Sunday, October 18, 2009

Why do critics hate crowd pleasers?

I originally wrote this months ago, and in the time that passed since then have realized that I did not see Taxi Driver and Transformers on the same day (I saw Taxi Driver and the Hangover). Everything I talk about here did happen, it's just that the time line has been rearranged a little.

The answer to the question is simple: they generally don’t watch movies with other people, and therefore don’t take an audience’s reaction to the movie into account. Within Roger Ebert’s scathing review of Transformers: Revenge of the Fallen, he basically said that anybody who likes the movie has poor taste and Ebert hopes that these Transformers fans’ tastes elevate.

Well, fuck you Ebert. I loved Transformers, and I can also appreciate “serious films” as well. I recently saw Taxi Driver at the art-house theatre in town, and then hours later saw Transformers: Revenge of the Fallen at another theatre. I am not going to try to argue that Transformers is a better movie than Taxi Driver (“Movies better than Taxi Driver” isn’t a long list though), but it is damn sure entertaining. Each of these two movies succeeds in achieving their goals: Taxi Driver is a great movie about Travis Bickle’s isolation and frustration with society, and Transformers is, well, awesome.

When I saw Taxi Driver recently, the crowd was almost completely silent, and walking out of the theatre, I didn’t hear a word – likely because Taxi Driver isn’t exactly a pleasant piece of cinema. The Transformers theatre, however, was completely different. During the movie there were laughs, slight cheers, and even moments where brief applause could be heard. I’m not saying it was like a party in the theatre, but it was a notably different experience. Walking out, you could hear much of the crowd’s approval of the movie, and I have noticed similar things each of the three times I saw it in theatres. I am not saying everybody liked it, because I really doubt that is the case. I am merely arguing that Taxi Driver and Transformers offer completely different film going experiences, and that neither one is necessarily better than the other.

The filmmakers behind each film have very different goals – Martin Scorsese and his crew likely set out to make a serious film to be taken as art, while Michael Bay’s crew set out to make a calculated piece of entertainment. Movies like Transformers need an action scene every 25 minutes or so, a certain amount of laughs per scene, and they almost always end happily. To ensure the audience gets the maximum enjoyment possible from the movie, there are generally lots of test screenings employed for these types of movies.

Bay did not start this democratic method of filmmaking, but he and other action directors happily participate in it. Bay has said that he doesn’t make movies for critics, but instead aims to please Middle America. And honestly, I don’t see why film critics seem so angered by the fact that people sometimes want to engage in movie going exclusively to have fun. While some movies are more of an isolated experience, like Taxi Driver, movies like Transformers are perfect to see with a group of people.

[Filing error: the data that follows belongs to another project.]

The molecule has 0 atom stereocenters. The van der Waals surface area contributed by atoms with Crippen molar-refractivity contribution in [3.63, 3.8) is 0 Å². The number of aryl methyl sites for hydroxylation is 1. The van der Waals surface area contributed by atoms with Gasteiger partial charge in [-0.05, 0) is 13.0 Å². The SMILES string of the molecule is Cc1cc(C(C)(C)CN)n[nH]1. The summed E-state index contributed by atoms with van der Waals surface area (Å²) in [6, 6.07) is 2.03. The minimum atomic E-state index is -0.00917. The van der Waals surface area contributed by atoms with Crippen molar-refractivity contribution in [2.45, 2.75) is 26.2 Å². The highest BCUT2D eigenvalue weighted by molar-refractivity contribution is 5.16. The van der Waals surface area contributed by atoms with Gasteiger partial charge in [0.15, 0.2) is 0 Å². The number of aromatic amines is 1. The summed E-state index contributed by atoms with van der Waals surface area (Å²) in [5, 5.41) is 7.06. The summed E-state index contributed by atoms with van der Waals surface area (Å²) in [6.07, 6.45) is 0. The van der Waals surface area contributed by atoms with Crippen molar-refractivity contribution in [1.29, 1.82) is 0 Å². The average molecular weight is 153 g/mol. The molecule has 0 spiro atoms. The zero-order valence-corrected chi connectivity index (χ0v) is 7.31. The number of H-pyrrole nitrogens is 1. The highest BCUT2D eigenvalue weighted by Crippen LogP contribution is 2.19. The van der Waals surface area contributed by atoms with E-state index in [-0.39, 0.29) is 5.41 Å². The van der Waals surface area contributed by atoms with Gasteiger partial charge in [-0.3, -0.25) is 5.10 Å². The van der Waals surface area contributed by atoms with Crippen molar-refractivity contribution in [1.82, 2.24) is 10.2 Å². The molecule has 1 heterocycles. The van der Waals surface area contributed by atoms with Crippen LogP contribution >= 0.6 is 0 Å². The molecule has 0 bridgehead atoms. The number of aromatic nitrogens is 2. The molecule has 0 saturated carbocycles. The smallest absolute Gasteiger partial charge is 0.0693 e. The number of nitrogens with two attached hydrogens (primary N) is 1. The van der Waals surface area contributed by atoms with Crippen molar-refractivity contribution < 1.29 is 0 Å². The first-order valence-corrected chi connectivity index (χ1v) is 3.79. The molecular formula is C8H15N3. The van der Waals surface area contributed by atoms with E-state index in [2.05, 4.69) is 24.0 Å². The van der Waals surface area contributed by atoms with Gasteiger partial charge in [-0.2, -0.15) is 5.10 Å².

Bay orchestrates his movies so that he can get reactions from his audience, and other directors who try to make crowd pleasers undoubtedly do the same. These filmmakers want to hear laughs, screams, applause, cheers, and most of all, they want their audience to leave smiling. They want a trip to the theatre to be more than just seeing a movie – they want it to be an “experience.”

I’m alright with this. Most of my favourite memories from being in a movie theatre come not from the movie itself, but the audience. I will never forget laughing along with the rest of the audience at the ludicrous writing in Lady in the Water, the people who cheered “ROCK-Y! ROCK-Y! ROCK-Y!” during the climactic fight in Rocky Balboa, and seeing a full theatre collectively jump during 1408. I will probably never watch any of these movies again, for they are far from good movies (okay, Rocky’s awesome), but it’s unlikely I’ll forget these experiences.

To be fair to Ebert and seemingly every other movie critic, I would happily trade all of these experiences to have legitimately great movies such as Synecdoche, New York be the commercial hits that the masses flock to see. But what critics seem to disregard is that Hollywood takes any movie that is a huge commercial hit and attempts to replicate it, and in doing so often bastardizes everything that was so great about it originally. I think that I would rather keep things the way they are and just deal with the fact that there are movies made to provide people with a fun couple of hours, and there are films that are made to be seen as art.

Not everybody likes a movie like Taxi Driver, just like some people aren’t fond of movies like Transformers. But just because some would rather watch Transformers than Taxi Driver does not make those people stupid. What makes movie critics stupid, however, is that they often expect their word to be taken as the only correct way to feel about a movie.

For those wondering, here is the quote that set off this rant:
"Those who think "Transformers" is a great or even a good film are, may I tactfully suggest, not sufficiently evolved. Film by film, I hope they climb a personal ladder into the realm of better films, until their standards improve."

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